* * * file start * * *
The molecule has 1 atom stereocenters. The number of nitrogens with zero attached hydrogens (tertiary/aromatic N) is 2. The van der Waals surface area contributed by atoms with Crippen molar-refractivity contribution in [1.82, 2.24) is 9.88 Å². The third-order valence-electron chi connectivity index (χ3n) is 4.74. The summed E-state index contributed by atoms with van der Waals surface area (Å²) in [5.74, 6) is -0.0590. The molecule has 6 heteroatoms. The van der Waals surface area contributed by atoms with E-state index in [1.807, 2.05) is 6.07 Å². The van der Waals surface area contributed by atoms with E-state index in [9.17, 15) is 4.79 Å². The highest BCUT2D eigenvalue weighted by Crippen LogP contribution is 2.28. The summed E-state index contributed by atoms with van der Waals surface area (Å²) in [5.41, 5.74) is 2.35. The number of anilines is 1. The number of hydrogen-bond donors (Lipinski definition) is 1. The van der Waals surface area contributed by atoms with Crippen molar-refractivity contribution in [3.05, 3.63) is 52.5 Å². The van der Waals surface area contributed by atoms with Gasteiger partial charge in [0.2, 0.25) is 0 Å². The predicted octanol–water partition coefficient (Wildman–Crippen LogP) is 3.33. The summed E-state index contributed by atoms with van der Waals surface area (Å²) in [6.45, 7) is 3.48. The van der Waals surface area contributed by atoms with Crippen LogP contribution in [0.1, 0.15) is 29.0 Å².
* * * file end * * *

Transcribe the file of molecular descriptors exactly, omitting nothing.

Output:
The molecule has 1 atom stereocenters. The number of nitrogens with zero attached hydrogens (tertiary/aromatic N) is 2. The van der Waals surface area contributed by atoms with Crippen molar-refractivity contribution in [1.82, 2.24) is 9.88 Å². The third-order valence-electron chi connectivity index (χ3n) is 4.74. The summed E-state index contributed by atoms with van der Waals surface area (Å²) in [5.74, 6) is -0.0590. The molecule has 6 heteroatoms. The van der Waals surface area contributed by atoms with E-state index in [1.807, 2.05) is 6.07 Å². The van der Waals surface area contributed by atoms with E-state index in [9.17, 15) is 4.79 Å². The highest BCUT2D eigenvalue weighted by Crippen LogP contribution is 2.28. The summed E-state index contributed by atoms with van der Waals surface area (Å²) in [5.41, 5.74) is 2.35. The number of anilines is 1. The number of hydrogen-bond donors (Lipinski definition) is 1. The van der Waals surface area contributed by atoms with Crippen molar-refractivity contribution in [3.05, 3.63) is 52.5 Å². The van der Waals surface area contributed by atoms with Gasteiger partial charge in [0.2, 0.25) is 0 Å². The predicted octanol–water partition coefficient (Wildman–Crippen LogP) is 3.33. The summed E-state index contributed by atoms with van der Waals surface area (Å²) in [6.45, 7) is 3.48. The van der Waals surface area contributed by atoms with Crippen LogP contribution in [0.1, 0.15) is 29.0 Å².